Live Review, 5/9/12: Lotus Plaza Is a Band of Few Words at Rickshaw Stop
Lotus Plaza at Rickshaw Stop last night.
May 9, 2012
Better than: Listening to Bradford Cox perform "My Sharona," or your
Ghetto Cross bootlegs.
1. "Can we borrow a bass?" 2. "This is our last song." 3. "I'm sorry we only learned eight. Next time we'll learn more. Thanks."
It's a standard journalism practice: Gather quotes, use one at the top of your piece, then weave them throughout. It helps the reader feel like they're at the scene, adds an authenticity only achieved by being in attendance, and offers a glimpse at what someone is really like.
One thing becomes loud and clear when catching Pundt's side project. On the continuum of all things Deerhunter, there's Bradford Cox's solo outfit, Atlas Sound, at one end. Cox's live performances and oeurveare well-documented as being very open, biographical, and personal. The original band (Deerhunter) lies in the middle, blending some of Cox's personality with more uncertain and entrancing entrancing passages of rock.
And then, there's Lotus Plaza. If you think the lyrics off Spooky Action at a Distance are minimal, you're onto something. Pundt offers direct interaction only when necessary, leaving no doubt what the focus is when catching the band live -- atmospheric, intricate arrangements of music.
As odd at this sounds, Lotus Plaza is completely engrossing. It takes an extremely orchestral approach (unintended I presume) to the live experience. The performers on stage create an all-business aura and a feeling of gravitas without any between-song banter. Lotus Plaza would be fine playing tracks like "Untitled" all evening, but musical conventions mean vocals come into play. And while Pundt is an adept singer, you can tell where Deerhunter gets its hypnotic edge by experiencing these songs live.
Rickshaw Shop may be the best local venue to catch Lotus Plaza. The intimate space allows the sound to envelope an audience. You get lost at times in extended intros or solo sections, as precise guitar lines sync perfectly with a repetitive beat and an overarching keyboard. Even one of the night's few unplanned moments -- a bass string breaks, Pundt issues Quote No. 1, bassist must run to the back and borrow from the openers -- gets lost within the music. Pundt simply nods to his colleagues and starts on an extended intro to "Splendor of the Sea," one where a bassist re-entering and then tuning goes unnoticed amid the growing soundscape.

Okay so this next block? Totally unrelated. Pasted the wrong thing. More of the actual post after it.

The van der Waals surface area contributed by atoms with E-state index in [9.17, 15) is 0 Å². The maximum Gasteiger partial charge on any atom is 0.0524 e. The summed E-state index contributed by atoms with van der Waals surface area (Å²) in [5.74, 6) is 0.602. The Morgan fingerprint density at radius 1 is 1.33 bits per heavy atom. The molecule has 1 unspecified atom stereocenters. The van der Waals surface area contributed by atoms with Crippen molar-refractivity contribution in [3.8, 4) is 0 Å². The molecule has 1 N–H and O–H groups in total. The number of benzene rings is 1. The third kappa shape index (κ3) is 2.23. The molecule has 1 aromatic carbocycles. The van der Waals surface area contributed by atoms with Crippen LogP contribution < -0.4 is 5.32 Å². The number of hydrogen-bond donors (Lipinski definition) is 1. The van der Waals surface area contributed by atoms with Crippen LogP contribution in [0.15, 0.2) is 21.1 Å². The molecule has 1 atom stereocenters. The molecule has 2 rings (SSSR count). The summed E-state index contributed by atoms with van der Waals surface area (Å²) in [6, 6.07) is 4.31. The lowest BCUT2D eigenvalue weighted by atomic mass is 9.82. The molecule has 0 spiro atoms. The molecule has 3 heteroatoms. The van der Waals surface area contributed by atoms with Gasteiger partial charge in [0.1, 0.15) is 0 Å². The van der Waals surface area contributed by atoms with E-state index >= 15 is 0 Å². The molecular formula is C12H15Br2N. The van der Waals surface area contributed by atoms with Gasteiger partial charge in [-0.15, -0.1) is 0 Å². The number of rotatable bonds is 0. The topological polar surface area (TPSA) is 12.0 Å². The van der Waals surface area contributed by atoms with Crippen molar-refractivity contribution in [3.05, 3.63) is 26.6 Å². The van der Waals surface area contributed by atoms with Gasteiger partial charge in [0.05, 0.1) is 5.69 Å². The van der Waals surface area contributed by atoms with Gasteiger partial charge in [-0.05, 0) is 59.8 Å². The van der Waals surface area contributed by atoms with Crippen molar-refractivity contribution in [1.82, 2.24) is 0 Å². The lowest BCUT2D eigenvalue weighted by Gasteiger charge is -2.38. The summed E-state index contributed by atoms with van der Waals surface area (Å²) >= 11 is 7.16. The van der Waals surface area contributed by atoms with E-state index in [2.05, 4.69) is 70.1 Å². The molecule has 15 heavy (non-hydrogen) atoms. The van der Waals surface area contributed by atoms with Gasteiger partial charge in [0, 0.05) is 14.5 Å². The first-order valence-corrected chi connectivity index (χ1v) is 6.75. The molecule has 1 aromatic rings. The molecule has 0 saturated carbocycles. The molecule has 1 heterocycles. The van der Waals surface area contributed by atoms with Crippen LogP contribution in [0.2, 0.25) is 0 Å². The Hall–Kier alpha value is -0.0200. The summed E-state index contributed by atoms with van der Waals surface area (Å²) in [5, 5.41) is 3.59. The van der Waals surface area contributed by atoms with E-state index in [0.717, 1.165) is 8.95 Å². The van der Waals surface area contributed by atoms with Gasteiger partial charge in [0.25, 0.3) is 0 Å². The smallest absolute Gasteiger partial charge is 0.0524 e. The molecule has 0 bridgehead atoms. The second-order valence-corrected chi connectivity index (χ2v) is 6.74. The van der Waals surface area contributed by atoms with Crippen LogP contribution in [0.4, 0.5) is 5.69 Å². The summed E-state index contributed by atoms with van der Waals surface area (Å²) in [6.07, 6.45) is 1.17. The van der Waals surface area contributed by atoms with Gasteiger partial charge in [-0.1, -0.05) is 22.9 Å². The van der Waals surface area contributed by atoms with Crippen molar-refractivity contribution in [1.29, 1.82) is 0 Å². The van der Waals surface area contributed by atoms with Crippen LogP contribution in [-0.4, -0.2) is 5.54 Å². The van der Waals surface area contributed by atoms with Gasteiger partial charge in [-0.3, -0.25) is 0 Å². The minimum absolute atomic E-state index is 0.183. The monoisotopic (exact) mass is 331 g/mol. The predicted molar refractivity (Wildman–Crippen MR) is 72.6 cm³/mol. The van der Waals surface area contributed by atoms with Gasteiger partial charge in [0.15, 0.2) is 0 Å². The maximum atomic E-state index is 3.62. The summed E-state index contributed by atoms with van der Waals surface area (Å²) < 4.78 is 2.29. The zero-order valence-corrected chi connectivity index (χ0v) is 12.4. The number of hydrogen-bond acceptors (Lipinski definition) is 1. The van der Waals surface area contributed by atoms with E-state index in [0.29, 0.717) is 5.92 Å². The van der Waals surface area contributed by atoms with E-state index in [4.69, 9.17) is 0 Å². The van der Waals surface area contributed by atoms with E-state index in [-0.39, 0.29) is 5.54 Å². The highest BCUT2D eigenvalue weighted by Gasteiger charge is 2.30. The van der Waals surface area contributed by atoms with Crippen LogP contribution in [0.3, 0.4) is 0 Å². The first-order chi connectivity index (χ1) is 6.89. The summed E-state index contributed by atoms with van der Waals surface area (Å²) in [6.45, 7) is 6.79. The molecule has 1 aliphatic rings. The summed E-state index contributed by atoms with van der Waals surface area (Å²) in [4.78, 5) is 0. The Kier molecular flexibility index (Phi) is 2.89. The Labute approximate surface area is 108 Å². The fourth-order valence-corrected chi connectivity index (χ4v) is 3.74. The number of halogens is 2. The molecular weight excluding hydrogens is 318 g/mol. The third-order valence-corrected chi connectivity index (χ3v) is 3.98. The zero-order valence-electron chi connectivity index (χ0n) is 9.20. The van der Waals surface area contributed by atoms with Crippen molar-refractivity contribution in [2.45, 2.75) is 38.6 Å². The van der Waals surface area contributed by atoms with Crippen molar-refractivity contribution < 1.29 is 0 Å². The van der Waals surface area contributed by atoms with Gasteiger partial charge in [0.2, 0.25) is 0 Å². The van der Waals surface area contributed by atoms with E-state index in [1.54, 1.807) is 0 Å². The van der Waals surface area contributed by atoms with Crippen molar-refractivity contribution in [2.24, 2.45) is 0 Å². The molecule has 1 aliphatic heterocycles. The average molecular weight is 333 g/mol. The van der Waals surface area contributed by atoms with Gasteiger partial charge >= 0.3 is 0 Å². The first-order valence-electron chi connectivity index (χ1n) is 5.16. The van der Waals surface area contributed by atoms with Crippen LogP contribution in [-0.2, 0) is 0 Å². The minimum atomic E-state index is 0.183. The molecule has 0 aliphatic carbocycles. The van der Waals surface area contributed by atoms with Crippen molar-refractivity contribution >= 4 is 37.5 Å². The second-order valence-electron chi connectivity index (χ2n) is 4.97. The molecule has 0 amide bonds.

It's hard to tell if Lotus Plaza's approach is intentional. With the way Pundt gets lost in his guitar playing, the focus on the music appears to be more like survival. This is a band learning to hone its live show. The shy guitarist is now thrust in front of the mic, but he can dictate pace of play and audience interaction within his comfort level. Pundt, in Quote No. 2, demonstrated a showman's instinct by ending the night with "Jet Out Of The Tundra," an uptempo piece that captures some of the driving ambience that makes Deerhunter so unique and appealing. The band offers an extended jam to end the night, and leaves without much fanfare. The audience remains, slowly building the reaction you'd expect for an encore. But Pundt merely comes on stage with a beer in hand, offers Quote No. 3, and apologizes.
It's not an attempt to be funny, but rather a moment of genuine, charming awkwardness. He's still trying to figure out this part of the gig -- how to be what the spotlight's focusing on. Lotus Plaza's performance shows he's got the hard part down. The music is tight, and the band has an incredibly balanced sound when you consider how layered most tracks are. But there's a reason Deerhunter leaves the flare to Bradford Cox. Lotus Plaza is a similar, but different beast. That's okay, even if it leaves you wanting a little more at times.
1. Out of Touch
4. Come Back
5. Splendor of the Sea
8. Remember Our Days
9. Jet Out Of The Tundra
Someone had to say it: A lack of banter doesn't mean the crowd won't try to interact with the singer on stage. Between every song a duo would yell, "Lotus fucking Plaza," with something specific to the song that just concluded. The best came after "Eveningness." How good was it? "I would fucking eat this shit."
On the horizon: Opener Wymond Miles certainly looks like a classic rock star with all the hair, but the music carries that vibe, too. His voice approaches Bowie at times. It'll be interesting to hear his first solo LP, Under The Pale Moon, when it debuts in June. The Fresh & Onlys' guitarist is S.F.-based, so expect a chance for more.